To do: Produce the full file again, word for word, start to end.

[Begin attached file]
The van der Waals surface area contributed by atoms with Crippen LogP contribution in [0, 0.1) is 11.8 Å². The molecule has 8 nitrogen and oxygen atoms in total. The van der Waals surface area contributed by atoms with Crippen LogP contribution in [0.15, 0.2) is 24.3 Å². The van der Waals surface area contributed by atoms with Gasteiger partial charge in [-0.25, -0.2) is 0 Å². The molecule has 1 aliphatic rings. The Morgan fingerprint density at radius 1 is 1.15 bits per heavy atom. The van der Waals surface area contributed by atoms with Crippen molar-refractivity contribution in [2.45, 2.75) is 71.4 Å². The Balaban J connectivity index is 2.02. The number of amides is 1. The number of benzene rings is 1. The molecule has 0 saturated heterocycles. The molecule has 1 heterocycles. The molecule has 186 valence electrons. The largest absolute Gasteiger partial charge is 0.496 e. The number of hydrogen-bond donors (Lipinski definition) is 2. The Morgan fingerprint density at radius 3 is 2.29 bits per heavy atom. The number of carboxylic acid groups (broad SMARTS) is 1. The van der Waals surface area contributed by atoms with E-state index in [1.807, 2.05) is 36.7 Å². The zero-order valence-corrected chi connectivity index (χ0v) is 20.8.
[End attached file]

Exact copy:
The van der Waals surface area contributed by atoms with Crippen LogP contribution in [0, 0.1) is 11.8 Å². The molecule has 8 nitrogen and oxygen atoms in total. The van der Waals surface area contributed by atoms with Crippen LogP contribution in [0.15, 0.2) is 24.3 Å². The van der Waals surface area contributed by atoms with Gasteiger partial charge in [-0.25, -0.2) is 0 Å². The molecule has 1 aliphatic rings. The Morgan fingerprint density at radius 1 is 1.15 bits per heavy atom. The van der Waals surface area contributed by atoms with Crippen molar-refractivity contribution in [2.45, 2.75) is 71.4 Å². The Balaban J connectivity index is 2.02. The number of amides is 1. The number of benzene rings is 1. The molecule has 0 saturated heterocycles. The molecule has 1 heterocycles. The molecule has 186 valence electrons. The largest absolute Gasteiger partial charge is 0.496 e. The number of hydrogen-bond donors (Lipinski definition) is 2. The Morgan fingerprint density at radius 3 is 2.29 bits per heavy atom. The number of carboxylic acid groups (broad SMARTS) is 1. The van der Waals surface area contributed by atoms with E-state index in [1.807, 2.05) is 36.7 Å². The zero-order valence-corrected chi connectivity index (χ0v) is 20.8.